Tate's 77 yards receiving on four catches led the team in receiving, and he added a punt return for a touchdown that was unfortunately called back due to a frustrating penalty. In this case, though, the amazing part of Tate's performance wasn't what he did, but rather how he did it.
Tate has had better statistical games over his career, as outlined by Pro-Football-Reference.com, but this was probably his best game based on the game tape. His routes were clean and crisp. He set up defenders, got them turned around and created separation that his quarterback could use.
There were no bubble screens, no motioning Tate to fullback to get him on a linebacker, none of the stuff the Seahawks usually do to get the ball in the hands of their young playmaker. It was just quarterback Russell Wilson dropping back to pass and Tate getting open against man coverage.
Perhaps, the best part was that Tate was able to get open, despite being covered by one of the NFL's top cornerbacks. The Cardinals had Patrick Peterson matched up on Tate for most of the game, and Tate still had no difficulty getting open regularly.
Tate didn't just get open on the plays in which he was targeted. He was getting separation on almost every pass play. Some of his best routes came on plays where Wilson never even looked in Tate's direction.
Here are a few plays that demonstrate just how effective Tate was at getting separation in this game:
The Broken Play
Here is a play where Tate gets open for what should have been a big play, but the blocking breaks down, and Wilson never gets a chance to see Tate running open on the outside.
The Seahawks run play action to the left and flood the right side of the formation hoping to overwhelm Arizona's zone on that side. Tate runs a corner route on the right, making him the deep route on the play.
Unfortunately, not all of the Cardinals bit on the play-fake. The unblocked outside linebacker attacked the point where Wilson was going set up and completely blew up this play.
Sadly, this didn't have to be the case. Rookie tight end Luke Willson was running across the formation and could easily see the OLB blitzing directly in front of him. Willson needs to adjust and pick up the linebacker and help out his QB.
Tate runs a nice route, selling an inside move before breaking outside. Tate is clearly open, and there is a nice throwing lane for Wilson to gun the ball in there well before Tate reaches the sideline. Had Wilson been able to set up and throw, it would have been a footrace down the sideline between Tate and the safety.
The Rice-Challenge Play
Here's another instance where Tate runs a good route and gets open, only to have the ball end up elsewhere. This is the long pass to wide receiver Sidney Rice that was initially ruled incomplete and then switched to a completion upon a challenge from head coach Pete Carroll.
As you can see in the picture, all three Seattle wide receivers are open on this play. Doug Baldwin is actually open deep since the safety is late getting over to help. If Wilson throws an accurate ball to Baldwin, it's an easy touchdown.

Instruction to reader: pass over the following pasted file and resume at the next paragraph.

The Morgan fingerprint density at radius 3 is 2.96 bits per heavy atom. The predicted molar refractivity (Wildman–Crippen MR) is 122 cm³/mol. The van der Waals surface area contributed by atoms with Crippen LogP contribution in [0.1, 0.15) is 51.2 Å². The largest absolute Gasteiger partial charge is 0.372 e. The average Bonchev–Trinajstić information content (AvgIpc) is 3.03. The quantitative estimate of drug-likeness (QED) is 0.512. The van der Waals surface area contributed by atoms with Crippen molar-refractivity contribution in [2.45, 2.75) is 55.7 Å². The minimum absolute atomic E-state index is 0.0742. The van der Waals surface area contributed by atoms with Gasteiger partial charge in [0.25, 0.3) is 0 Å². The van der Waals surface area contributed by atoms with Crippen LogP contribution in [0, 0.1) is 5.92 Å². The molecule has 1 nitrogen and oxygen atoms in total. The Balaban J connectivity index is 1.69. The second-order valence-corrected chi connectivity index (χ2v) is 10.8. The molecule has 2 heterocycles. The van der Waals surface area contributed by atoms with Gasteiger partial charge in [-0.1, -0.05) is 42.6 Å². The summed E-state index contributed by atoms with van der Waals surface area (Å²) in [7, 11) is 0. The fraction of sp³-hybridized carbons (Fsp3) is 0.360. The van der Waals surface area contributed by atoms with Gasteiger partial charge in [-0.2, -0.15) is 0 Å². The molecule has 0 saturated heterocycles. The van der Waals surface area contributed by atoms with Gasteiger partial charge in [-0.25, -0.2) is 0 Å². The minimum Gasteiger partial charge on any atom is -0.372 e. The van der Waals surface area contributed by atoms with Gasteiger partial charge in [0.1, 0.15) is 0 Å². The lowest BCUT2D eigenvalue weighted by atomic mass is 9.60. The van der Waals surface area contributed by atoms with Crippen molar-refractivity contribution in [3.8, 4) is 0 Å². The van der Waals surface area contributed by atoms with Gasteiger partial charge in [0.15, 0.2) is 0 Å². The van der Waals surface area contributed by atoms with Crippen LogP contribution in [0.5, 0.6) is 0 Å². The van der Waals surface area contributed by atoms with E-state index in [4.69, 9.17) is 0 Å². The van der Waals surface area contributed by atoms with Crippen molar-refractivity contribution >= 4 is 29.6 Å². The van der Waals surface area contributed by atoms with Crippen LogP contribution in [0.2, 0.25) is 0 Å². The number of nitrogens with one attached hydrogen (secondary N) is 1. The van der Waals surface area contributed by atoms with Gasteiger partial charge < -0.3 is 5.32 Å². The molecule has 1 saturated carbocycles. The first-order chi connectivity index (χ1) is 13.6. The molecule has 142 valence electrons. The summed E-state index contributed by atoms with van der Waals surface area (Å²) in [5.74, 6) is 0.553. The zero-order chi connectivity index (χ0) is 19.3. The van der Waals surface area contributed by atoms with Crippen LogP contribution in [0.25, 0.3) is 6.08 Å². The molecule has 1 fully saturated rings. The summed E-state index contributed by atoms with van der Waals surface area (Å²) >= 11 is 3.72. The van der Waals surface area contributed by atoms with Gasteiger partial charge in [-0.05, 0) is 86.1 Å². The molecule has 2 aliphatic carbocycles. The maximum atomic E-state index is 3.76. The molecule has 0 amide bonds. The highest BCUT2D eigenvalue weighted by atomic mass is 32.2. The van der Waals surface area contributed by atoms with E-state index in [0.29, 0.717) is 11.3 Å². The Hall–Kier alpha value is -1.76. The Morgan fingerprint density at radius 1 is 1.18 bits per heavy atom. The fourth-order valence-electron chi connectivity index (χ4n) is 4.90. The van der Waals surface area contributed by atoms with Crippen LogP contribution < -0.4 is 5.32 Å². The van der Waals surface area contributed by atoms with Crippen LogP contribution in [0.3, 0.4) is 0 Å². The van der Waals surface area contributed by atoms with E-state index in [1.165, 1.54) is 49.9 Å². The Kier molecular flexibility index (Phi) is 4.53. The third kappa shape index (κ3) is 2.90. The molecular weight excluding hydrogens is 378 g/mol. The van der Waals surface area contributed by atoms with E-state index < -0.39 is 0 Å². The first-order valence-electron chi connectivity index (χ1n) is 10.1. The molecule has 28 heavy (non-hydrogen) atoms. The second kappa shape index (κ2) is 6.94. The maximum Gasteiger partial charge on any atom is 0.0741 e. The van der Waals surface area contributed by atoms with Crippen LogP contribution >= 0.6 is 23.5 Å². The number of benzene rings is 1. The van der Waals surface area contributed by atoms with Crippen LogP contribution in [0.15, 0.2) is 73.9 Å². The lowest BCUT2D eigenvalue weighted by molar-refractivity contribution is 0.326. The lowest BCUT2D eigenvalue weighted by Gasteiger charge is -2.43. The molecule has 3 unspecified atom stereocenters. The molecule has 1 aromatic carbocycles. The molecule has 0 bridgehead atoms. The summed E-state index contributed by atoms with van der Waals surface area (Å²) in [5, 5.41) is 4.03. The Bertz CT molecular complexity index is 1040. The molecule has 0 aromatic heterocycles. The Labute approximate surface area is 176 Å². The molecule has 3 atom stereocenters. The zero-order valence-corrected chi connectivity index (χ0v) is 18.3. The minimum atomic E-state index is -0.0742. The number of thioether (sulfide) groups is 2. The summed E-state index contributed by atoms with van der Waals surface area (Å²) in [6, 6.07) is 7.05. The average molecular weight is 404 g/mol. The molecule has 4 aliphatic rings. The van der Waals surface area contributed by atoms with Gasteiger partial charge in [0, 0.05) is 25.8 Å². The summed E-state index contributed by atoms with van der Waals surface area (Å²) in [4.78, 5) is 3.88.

At the bottom of the picture, you can see Tate, who's broken open on a deep-in route. That's difficult to do given CB Peterson was in an inside trail position before the break.
Wilson had rolled away from Tate because of some pressure, making Tate the third option on this play, and that is unfortunate. With all that green space in front of him, and given Tate's natural skills once the ball is in his hands, it's possible that Tate would have put together a highlight-reel run had the pass been to him on this play.
Tate's Biggest Play
Of course, no breakdown of Tate's big day against Arizona would be complete without the following play. If you watched the game on Thursday, you'll recognize the pictures from below.
Tate and Rice both line up on the same side and run parallel inside slants. Rice is in the slot, and while he doesn't get open on this play, his route does ensure that there will be linebackers stepping into the throwing lane between Wilson and Tate.
Tate's initial move is to the outside. He sells that he's going to take off down the sideline on some deep route. Peterson buys it and turns his hips to the outside to try and run with the receiver.
Tate only takes one full step before jumping to the inside for his slant route, leaving Peterson in his dust. Tate is able to get great separation, and Wilson hits him in stride for a nice gain.
This is the point where Tate's athleticism takes over. He knows that Peterson is running full speed trying to recover, so instead of cutting upfield into the tackle, Tate stops and lets Peterson overrun the play.
Tate loops to the outside and finds nothing but green space waiting for him.
By the time Peterson and the safety had chased Tate out of bounds, he'd managed to turn an eight-yard pass into a 32-yard gain.
Putting It All Together
This is the type of effort that the Seahawks have been needing out of Tate. His routes were sharp, and his cuts were explosive. Tate was covered by one of the league's best cornerbacks for most of the game, and Tate managed to get open on most plays.
He has always had the ability to run better routes but has rarely done so on game days. With Tate's natural athleticism and playmaking ability, improved route-running would make him one of the most explosive receivers in the NFL, but he's simply never been able to take that step before.
Now, Tate must show that this performance is repeatable. He has to show that he can produce this type of effort each and every week. If he can do that, it'll mean big things for the Seahawks this year, and it'll mean that Tate will earn himself a very large new contract in this coming offseason.